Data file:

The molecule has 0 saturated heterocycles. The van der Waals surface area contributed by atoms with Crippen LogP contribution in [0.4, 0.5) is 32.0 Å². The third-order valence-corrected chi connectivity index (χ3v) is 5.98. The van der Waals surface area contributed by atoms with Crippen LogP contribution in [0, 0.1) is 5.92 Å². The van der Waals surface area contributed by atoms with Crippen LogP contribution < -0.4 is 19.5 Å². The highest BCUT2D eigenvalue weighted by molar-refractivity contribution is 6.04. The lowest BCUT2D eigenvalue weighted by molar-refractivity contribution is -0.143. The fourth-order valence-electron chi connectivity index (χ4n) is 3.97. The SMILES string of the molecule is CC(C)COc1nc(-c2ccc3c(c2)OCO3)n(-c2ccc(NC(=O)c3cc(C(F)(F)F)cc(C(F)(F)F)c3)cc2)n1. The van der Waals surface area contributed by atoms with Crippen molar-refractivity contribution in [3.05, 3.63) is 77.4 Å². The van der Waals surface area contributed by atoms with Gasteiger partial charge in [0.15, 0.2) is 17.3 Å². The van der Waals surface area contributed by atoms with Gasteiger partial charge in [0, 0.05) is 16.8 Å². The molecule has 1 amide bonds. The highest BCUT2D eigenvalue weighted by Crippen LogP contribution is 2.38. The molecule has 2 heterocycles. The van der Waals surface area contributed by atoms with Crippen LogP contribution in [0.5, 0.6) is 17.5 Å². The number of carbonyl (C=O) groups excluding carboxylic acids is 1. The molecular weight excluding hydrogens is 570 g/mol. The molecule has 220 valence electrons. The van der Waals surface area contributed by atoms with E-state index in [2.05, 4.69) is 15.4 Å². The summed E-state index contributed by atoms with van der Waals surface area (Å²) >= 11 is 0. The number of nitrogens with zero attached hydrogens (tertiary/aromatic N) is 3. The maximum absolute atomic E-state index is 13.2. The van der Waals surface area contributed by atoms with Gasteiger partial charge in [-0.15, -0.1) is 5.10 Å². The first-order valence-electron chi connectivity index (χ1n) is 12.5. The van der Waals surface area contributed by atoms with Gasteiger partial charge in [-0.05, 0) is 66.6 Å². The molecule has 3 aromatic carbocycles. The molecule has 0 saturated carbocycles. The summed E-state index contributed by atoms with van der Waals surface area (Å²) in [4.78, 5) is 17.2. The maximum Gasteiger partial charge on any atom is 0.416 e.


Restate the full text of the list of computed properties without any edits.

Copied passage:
The molecule has 0 saturated heterocycles. The van der Waals surface area contributed by atoms with Crippen LogP contribution in [0.4, 0.5) is 32.0 Å². The third-order valence-corrected chi connectivity index (χ3v) is 5.98. The van der Waals surface area contributed by atoms with Crippen LogP contribution in [0, 0.1) is 5.92 Å². The van der Waals surface area contributed by atoms with Crippen LogP contribution < -0.4 is 19.5 Å². The highest BCUT2D eigenvalue weighted by molar-refractivity contribution is 6.04. The lowest BCUT2D eigenvalue weighted by molar-refractivity contribution is -0.143. The fourth-order valence-electron chi connectivity index (χ4n) is 3.97. The SMILES string of the molecule is CC(C)COc1nc(-c2ccc3c(c2)OCO3)n(-c2ccc(NC(=O)c3cc(C(F)(F)F)cc(C(F)(F)F)c3)cc2)n1. The van der Waals surface area contributed by atoms with Crippen molar-refractivity contribution in [3.05, 3.63) is 77.4 Å². The van der Waals surface area contributed by atoms with Gasteiger partial charge in [0.15, 0.2) is 17.3 Å². The van der Waals surface area contributed by atoms with Gasteiger partial charge in [0, 0.05) is 16.8 Å². The molecule has 1 amide bonds. The highest BCUT2D eigenvalue weighted by Crippen LogP contribution is 2.38. The molecule has 2 heterocycles. The van der Waals surface area contributed by atoms with Crippen LogP contribution in [0.5, 0.6) is 17.5 Å². The number of carbonyl (C=O) groups excluding carboxylic acids is 1. The molecular weight excluding hydrogens is 570 g/mol. The molecule has 220 valence electrons. The van der Waals surface area contributed by atoms with E-state index in [2.05, 4.69) is 15.4 Å². The summed E-state index contributed by atoms with van der Waals surface area (Å²) >= 11 is 0. The number of nitrogens with zero attached hydrogens (tertiary/aromatic N) is 3. The maximum absolute atomic E-state index is 13.2. The van der Waals surface area contributed by atoms with Gasteiger partial charge in [-0.15, -0.1) is 5.10 Å². The first-order valence-electron chi connectivity index (χ1n) is 12.5. The van der Waals surface area contributed by atoms with Gasteiger partial charge in [-0.05, 0) is 66.6 Å². The molecule has 3 aromatic carbocycles. The molecule has 0 saturated carbocycles. The summed E-state index contributed by atoms with van der Waals surface area (Å²) in [4.78, 5) is 17.2. The maximum Gasteiger partial charge on any atom is 0.416 e.